The Common Sense Marketer Podcast is back!
Do you want better marketing results for your business? We have rebooted the Common Sense Marketer to help Microsoft partners and customers answer all the pressing questions they have today about building relationships with the digital-first buyer.
Welcome to the show, Jennifer Harris.
On this week’s episode of the Common Sense Marketer, we are joined by Jennifer Harris. Jennifer is the president and founder of Technology Management Concepts, an exclusively Microsoft partner based out of Los Angeles, California.
Jennifer moved to Los Angeles shortly after college, where she started implementing ways to make financial management more efficient within the company she was working for. Soon after, Jennifer branched out and founded Technology Management Concepts in 1987. Technology Management Concepts specializes in the implementation of financial and business management systems, to help their customers streamline the process of digital transformation.
Using in Common Sense
For Jennifer, there are three pieces of common sense that greatly impact the way she approaches marketing in her business:
- Having trust and patience in your marketing
- Investing in marketing
- Bridging the gap between marketing and sales.
Trusting The Process
Having trust and patience in your marketing strategy is one of the most important pieces to finding success in marketing today. Jennifer discusses that for her, and many entrepreneurs like her, shaking the rapid results oriented mindset is a difficult challenge.
“Most entrepreneurs and business owners are very results oriented. It's very difficult for us to do anything with a long-game. We want to see an immediate return on our investment. I think the most difficult thing for me was that I had to start early, in order to see results 2-3 years later.”
As Jennifer was able to overcome this obstacle, she continued to see sustainable growth in her business because she trusted the marketing process, and invested in it.
Investing in The Process
For a long time, businesses were led to believe that in the world of digital marketing, there was a quick fix to achieve marketing success. The cold hard truth of the matter is this: marketing is hard work. There is no silver bullet, but rather there is a process that must occur which involves investing the appropriate time, money, and resources to achieve results.
In today’s market, you need a website in order to conduct business. Often, your website is doing a lot of the selling for your company. So, if your website is essentially a sales person, should it not be allocated an appropriate level of investment?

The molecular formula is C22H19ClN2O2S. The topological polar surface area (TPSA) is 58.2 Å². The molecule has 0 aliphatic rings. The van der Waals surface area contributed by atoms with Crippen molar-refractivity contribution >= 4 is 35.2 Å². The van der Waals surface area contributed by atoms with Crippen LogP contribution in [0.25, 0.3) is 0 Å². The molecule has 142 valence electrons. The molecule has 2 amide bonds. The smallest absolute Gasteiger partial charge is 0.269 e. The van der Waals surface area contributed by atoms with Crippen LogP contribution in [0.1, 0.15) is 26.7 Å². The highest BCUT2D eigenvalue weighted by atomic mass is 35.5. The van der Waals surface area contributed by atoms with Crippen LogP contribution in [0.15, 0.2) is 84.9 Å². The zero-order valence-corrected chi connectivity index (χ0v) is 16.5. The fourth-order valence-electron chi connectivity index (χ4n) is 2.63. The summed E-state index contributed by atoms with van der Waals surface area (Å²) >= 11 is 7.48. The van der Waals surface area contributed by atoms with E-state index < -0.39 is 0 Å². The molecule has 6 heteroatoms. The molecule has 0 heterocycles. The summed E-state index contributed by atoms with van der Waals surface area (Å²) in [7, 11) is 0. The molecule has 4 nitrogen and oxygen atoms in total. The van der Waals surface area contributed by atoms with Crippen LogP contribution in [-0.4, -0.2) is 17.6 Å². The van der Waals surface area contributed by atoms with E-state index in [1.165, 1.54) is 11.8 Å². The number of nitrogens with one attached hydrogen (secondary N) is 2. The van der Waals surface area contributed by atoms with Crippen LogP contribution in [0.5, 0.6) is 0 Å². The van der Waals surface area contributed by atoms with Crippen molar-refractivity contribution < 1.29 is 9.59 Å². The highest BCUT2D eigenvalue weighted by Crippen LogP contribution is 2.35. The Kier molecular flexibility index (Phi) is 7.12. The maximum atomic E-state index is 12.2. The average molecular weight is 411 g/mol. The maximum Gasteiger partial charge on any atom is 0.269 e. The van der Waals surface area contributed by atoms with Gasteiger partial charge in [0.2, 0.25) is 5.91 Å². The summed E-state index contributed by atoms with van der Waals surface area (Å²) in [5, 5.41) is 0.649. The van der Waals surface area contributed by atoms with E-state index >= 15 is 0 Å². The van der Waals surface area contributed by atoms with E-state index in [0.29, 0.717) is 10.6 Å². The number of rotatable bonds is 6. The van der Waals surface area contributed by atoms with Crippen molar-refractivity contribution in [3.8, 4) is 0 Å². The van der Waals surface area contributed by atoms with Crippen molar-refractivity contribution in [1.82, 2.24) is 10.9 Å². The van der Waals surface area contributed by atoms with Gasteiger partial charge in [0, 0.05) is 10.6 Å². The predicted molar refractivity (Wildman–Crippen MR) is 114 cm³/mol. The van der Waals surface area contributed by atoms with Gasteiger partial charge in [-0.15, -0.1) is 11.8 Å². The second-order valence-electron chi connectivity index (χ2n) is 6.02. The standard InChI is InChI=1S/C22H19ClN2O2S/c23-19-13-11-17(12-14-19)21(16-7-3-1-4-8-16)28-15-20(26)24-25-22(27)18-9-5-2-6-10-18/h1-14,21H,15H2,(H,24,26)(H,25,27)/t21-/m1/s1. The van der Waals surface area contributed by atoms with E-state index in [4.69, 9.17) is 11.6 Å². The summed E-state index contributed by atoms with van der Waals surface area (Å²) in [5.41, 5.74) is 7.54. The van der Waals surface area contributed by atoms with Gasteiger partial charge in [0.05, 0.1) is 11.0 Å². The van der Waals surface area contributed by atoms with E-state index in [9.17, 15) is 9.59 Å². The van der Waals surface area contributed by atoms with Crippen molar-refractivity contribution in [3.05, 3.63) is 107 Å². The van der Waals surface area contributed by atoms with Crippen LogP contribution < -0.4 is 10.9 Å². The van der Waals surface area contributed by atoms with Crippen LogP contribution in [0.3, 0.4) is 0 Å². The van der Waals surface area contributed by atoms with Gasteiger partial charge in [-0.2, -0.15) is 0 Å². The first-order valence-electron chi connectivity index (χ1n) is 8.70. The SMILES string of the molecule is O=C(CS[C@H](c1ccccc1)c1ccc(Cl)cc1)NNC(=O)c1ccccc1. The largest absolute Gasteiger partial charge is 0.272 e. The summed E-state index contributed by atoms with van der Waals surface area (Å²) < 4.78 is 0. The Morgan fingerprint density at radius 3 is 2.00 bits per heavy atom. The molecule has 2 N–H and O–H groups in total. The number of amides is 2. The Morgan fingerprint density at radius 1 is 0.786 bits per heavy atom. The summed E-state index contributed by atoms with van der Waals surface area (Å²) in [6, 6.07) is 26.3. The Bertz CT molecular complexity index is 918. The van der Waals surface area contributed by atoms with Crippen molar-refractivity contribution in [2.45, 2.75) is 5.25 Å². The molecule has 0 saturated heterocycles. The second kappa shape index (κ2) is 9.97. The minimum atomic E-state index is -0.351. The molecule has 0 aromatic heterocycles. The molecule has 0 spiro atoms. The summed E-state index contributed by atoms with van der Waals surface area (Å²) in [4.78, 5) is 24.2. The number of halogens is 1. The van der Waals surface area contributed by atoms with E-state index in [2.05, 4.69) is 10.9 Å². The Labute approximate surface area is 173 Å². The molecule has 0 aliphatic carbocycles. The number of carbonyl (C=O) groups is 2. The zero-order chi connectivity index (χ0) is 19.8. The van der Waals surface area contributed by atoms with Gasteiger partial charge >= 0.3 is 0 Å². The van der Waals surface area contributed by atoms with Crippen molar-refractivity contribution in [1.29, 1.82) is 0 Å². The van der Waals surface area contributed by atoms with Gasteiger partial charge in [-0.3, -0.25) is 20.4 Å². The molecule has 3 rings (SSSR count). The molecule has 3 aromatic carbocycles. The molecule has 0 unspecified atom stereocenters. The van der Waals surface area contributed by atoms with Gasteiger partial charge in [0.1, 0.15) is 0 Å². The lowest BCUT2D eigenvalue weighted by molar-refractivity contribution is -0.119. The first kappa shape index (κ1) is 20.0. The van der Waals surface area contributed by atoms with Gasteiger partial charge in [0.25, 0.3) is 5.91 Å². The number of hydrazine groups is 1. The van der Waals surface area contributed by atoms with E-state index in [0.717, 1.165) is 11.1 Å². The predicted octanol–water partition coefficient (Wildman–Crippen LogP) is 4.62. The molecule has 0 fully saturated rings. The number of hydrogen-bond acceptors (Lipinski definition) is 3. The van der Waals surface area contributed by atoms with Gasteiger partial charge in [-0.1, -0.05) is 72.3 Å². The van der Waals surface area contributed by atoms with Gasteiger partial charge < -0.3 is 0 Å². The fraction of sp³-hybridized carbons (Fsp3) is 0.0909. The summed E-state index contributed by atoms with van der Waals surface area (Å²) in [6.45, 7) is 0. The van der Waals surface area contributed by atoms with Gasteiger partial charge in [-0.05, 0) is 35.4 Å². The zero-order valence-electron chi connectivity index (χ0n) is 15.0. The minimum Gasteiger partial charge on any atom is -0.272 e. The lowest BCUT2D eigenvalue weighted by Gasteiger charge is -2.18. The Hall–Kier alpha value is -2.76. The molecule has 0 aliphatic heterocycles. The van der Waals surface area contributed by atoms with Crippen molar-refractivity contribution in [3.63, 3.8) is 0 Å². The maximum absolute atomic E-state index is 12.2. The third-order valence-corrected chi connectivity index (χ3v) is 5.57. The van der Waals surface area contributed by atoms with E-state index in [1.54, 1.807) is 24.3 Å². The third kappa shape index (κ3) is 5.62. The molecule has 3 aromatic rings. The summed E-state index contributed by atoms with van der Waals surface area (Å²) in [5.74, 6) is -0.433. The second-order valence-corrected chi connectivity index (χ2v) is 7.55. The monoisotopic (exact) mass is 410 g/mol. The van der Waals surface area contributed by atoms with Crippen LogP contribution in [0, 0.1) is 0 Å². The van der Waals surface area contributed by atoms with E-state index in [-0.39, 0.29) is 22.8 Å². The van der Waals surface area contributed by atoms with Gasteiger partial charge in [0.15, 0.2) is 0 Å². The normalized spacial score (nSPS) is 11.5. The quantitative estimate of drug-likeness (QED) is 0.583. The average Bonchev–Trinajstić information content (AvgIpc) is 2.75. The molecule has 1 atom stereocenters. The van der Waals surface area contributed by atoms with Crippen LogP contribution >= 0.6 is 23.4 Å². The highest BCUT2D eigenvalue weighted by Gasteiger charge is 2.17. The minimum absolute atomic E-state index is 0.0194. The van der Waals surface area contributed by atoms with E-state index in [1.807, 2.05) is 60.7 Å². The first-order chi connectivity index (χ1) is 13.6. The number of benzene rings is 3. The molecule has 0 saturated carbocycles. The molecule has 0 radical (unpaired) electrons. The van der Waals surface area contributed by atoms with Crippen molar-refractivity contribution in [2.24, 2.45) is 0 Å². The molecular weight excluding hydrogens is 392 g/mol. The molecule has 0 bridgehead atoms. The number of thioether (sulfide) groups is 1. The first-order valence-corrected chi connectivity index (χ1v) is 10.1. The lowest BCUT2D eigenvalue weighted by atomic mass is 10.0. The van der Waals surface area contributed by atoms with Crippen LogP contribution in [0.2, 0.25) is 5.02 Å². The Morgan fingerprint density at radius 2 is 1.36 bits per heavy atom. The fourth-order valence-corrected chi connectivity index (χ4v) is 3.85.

“It is a very big trust between the business owner, the VP in sales and marketing, and the marketing manager, because they are coming to you with bigger asks than any other department in terms of money and time. It is a long game and it requires trust that this is going to eventually pay off. But we all know, we only need to make a couple sales for it to pay for itself.”
Managing the Process
There is a long-standing disconnect between sales and marketing, one that every salesperson or marketer has come across throughout their career. There is a sense that the two teams are exclusive from one another, they have a difficult time working together, they fail to produce results for one another, and the list goes on. Jennifer speaks to how she has successfully mitigated the sales/marketing discourse within her own business:
“The sales team values marketing because I do. It has to come down from the top that we value our marketing team. Our marketing team is great at understanding that they are in support of the business and the sales people are their business [...] there’s a mutual respect between sales and marketing. I look at them as one team, they have one manager, and they work together.”
For Jennifer, when sales succeeds, or when marketing succeeds, the business as a whole succeeds. This is the kind of discourse she promotes in her business practises, leaving no room for a gap between the two departments that are so often polarized.
The digital-first world
Jennifer works to help her clients navigate the changing world of digital transformation. With 30 years of experience in the industry, she is no stranger to the ways the digital-first world has been shaped and created.
“The biggest challenge early on when the internet became more popular in the early 2000s and up through the recession, was that you had people who were easily able to find other partners. Prior to that it was sort of a closed community; customers had less choice and therefore partners were more stable. Through the past 18 months we’ve seen this at warp speed.”
To learn more about how to navigate this world and effectively engage the digital-first buyer, Read our free e-book.
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